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Group M sees worsening ad market in 2010 By Tim Bradshaw in London


The advertising downturn will worsen in the US next year, according to the latest forecasts from Group M, defying more optimistic forecasts that the media sector could recover next year.

Group M, the world’s largest media agency, on Tuesday cut its forecast for global advertising spending to $425bn this year. This would mark a 4.4 per cent decline from the previous year, against its original forecast of a 0.2 per cent decline. The market grew 3 per cent last year.

The US, the world’s largest advertising market worth $172bn last year, faces a 4.3 per cent fall this year and a further 6.8 per cent drop in 2010, the company said.

Group M, which is owned by Sir Martin Sorrell’s WPP, said the US would suffer as budgets were devised during a recession and the US government’s stimulus package would have little effect on consumer spending amid high unemployment and commodity inflation.

“My own expectation is that we’ll be lucky if 2010 is a sideways year in advertising [globally],” said Adam Smith, futures director at Group M.

“My main reason for this is employment related,” he added. “Advertising is fundamentally about consumers and consumers are essentially about jobs. The jobs cycle lags the economic cycle by at least a year. Even if economic output levels out this year, it will still be a stretch for advertising to stage much of a recovery by 2010.”

Justin Diddams, media analyst at RBS, said: “Group M is one of the first major agencies and/or media owners to acknowledge the advertising outlook isn’t looking any better in 2010.”

Group M’s forecasts follow last week’s prediction by Carat, owned by Aegis, that global ad spend would fall 5.8 per cent this year, but recover to grow 0.7 per cent in 2010.

Carat predicted that the US would fall 9.8 per cent this year and a further 2.7 per cent in 2010.

Sir Martin Sorrell, chief executive of WPP, said at the agency’s results in March that he expected an economic recovery in 2010, predicting WPP’s like-for-like revenues would fall 2 per cent this year.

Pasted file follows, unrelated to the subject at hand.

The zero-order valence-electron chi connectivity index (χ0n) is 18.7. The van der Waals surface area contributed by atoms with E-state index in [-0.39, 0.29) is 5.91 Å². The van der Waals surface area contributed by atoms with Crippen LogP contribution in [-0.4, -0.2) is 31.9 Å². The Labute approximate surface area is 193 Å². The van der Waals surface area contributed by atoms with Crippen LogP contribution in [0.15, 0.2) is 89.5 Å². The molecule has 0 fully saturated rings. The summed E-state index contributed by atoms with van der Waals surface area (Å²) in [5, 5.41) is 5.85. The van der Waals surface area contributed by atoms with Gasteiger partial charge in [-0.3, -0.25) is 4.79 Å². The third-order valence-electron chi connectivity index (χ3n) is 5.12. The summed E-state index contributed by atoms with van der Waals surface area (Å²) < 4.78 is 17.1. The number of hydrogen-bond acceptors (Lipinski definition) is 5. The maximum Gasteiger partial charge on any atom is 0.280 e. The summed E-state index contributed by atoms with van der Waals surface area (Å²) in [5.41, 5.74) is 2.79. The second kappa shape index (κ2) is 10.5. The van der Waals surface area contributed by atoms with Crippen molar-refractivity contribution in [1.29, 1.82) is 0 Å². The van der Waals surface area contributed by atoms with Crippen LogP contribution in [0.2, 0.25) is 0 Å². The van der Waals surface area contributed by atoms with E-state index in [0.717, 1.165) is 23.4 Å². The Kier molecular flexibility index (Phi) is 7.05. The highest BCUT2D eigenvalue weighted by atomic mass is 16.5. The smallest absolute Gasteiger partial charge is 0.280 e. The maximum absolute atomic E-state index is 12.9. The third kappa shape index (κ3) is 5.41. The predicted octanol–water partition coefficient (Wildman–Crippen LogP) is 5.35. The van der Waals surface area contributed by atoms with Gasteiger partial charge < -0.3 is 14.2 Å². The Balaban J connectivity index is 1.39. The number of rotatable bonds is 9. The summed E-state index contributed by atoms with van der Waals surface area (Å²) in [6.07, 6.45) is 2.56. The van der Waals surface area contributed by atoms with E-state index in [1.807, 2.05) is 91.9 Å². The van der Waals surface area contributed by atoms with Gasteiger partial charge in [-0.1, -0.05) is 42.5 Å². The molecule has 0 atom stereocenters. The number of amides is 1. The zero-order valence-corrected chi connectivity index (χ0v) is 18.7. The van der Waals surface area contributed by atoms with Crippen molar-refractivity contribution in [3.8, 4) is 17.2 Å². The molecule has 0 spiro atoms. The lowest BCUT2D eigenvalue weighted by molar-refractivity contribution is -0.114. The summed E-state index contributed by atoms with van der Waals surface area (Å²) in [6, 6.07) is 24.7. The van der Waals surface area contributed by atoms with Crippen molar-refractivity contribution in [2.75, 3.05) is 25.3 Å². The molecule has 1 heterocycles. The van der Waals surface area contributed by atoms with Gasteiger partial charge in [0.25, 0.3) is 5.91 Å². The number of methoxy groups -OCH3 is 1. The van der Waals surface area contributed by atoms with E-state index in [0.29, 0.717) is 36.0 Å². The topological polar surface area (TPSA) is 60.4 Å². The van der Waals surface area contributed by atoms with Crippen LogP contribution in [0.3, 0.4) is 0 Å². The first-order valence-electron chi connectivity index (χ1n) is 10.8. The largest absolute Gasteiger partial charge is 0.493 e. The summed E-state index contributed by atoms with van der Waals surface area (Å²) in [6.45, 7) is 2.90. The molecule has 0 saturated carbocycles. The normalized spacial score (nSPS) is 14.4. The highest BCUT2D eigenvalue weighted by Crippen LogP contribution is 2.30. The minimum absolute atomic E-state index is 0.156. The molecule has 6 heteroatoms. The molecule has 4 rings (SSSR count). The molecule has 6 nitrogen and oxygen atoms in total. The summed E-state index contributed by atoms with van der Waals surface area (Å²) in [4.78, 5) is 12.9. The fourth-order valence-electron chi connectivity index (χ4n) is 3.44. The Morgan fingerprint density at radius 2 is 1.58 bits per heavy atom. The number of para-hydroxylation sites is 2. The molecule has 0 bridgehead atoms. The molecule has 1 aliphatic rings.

Credit rating agencies Moody’s and Standard & Poor’s have both put WPP on negative watch since its results, citing concerns that WPP could suffer a greater revenue decline than it has budgeted for. S&P has also revised its outlook for Publicis Groupe to negative, citing its exposure to GM, the troubled car manufacturer.

Mr Smith that the agency would be releasing its official global predictions for 2010 after an internal poll in June.

Adjusting for inflation, Group M’s global forecast equates to a 7 per cent real-terms fall, compared with a 1.6 per cent real decline last year.

Western Europe will fall 6.7 per cent this year to $100bn, Group M forecasts, but so-called “emerging” European countries would be hit worse, falling 15.8 per cent.

Spain, Russia and the UK face the largest declines in individual countries, with Russia falling 22.8 per cent this year. Brazil is expected to be the fastest growing market, up 10.5 per cent, followed by India, up 6 per cent. But the Chinese advertising market, the world’s third largest, faces a significant slowdown to just 3.2 per cent growth, or a 1.1 per cent decline in real terms.




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